A Cape Cod Notebook 10/30/07

listenOld School Pictures

By Robert Finch

When my son was young, his monthly Cub Scout meetings were held in the basement gymnasium of the old Brewster elementary school. Since then the old school has become the town hall, and the gymnasium has been cut up into offices and meeting rooms. There's only one thing that I miss about the gymnasium, and I'd very much like to know what's become of it.

Along one side of its pine-paneled walls there hung a long row of old school pictures, some dating back to the late 1800s. Sometimes, during the meetings, I would amuse myself by drifting over to these pictures and examining them, taking each one down in its funny, old-fashioned frame, and the carefully replacing it on its nail.

My favorite picture was the oldest one, dated 1888, of "District School No. 5," located in South Brewster. It showed a small, simple, wood frame, gable-fronted building standing in the middle of a flat, tree less plain. In front of the building a group of perhaps fifteen children were lined up with their teache r. Their heights varied from barely three feet to over five feet. They all looked uncomfortable, in clothes either too big or too small for them. The girls wore heavy calico dresses, the boys tight-fitting pants and jackets buttoned to the neck. The littlest child of all was a tiny thing on the left end. Her name w as listed as Bernice Small and her features were shadowed by a large sunbonnet ? like the old, faceless Dutch Cleanser girl.

The teacher, only slightly taller than the tallest boy, was identified as a Miss Palmer. She looked young and was fairly handsome, and was staring firmly off to one side. Virtually all of the names inked u nder the picture were old Brewster families: Ellis, Howe, Baker, Small. There were others, equally old - Maker, Briggs, Bearse - which have not survived so well down to the present day, except in some of t he newer subdivision and street names.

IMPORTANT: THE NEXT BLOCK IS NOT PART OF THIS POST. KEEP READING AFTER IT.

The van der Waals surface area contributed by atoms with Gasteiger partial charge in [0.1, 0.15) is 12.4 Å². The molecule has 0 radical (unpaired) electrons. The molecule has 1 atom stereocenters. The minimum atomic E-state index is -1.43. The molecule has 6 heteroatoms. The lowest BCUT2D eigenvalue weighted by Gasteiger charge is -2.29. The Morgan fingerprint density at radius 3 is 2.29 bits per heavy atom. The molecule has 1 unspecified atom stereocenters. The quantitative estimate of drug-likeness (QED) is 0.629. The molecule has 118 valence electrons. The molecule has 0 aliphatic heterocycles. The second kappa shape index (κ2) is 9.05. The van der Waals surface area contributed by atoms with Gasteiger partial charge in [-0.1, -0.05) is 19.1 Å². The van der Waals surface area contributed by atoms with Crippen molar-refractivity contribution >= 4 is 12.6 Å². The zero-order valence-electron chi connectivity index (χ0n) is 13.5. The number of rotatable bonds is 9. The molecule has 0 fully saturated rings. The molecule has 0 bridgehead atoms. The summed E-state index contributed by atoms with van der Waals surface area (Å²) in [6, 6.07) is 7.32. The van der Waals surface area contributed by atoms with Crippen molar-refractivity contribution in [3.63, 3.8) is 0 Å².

These old pictures grabbed me so, I could not account for it. It was not just the quaintness of dre ss and the radically different landscape. These little figures looked so vulnerable, so fragile out on that barren windswept plain, with only the firm jaw of their teacher to sustain them. Today we are apt to think of our relationship to this planet in terms of a technological and industrial death grip, but these children suggested the real isolation of the human spirit in the cosmos and made me feel that no advantage they might have managed to scrape up against the universe would have seemed unfair. I loved them, among other things, for their total, incomprehensible unawareness of me.

I think I valued these pictures not just as symbols of a lost past, but as a perspective on the pres ent. The children in them have become invisible, covered up like the timbers in old houses that have pass ed into strange hands and been remodeled. In recent decades a pattern of new names (mine among them) have pasted themselves across the face of the town. Yet in time, I know, the glue of our opportunis m will loosen and we will peel off like cheap wallpaper.

But in these pictures, whose whereabouts I no longer know, the small children remain like kingposts. Today we still travel their roads, walk their beaches, and endure their seasons. We have supposedly "conquered" space and mistake it for time, but in their guileless, unguarded faces I read the intent to strike roots deep into the void.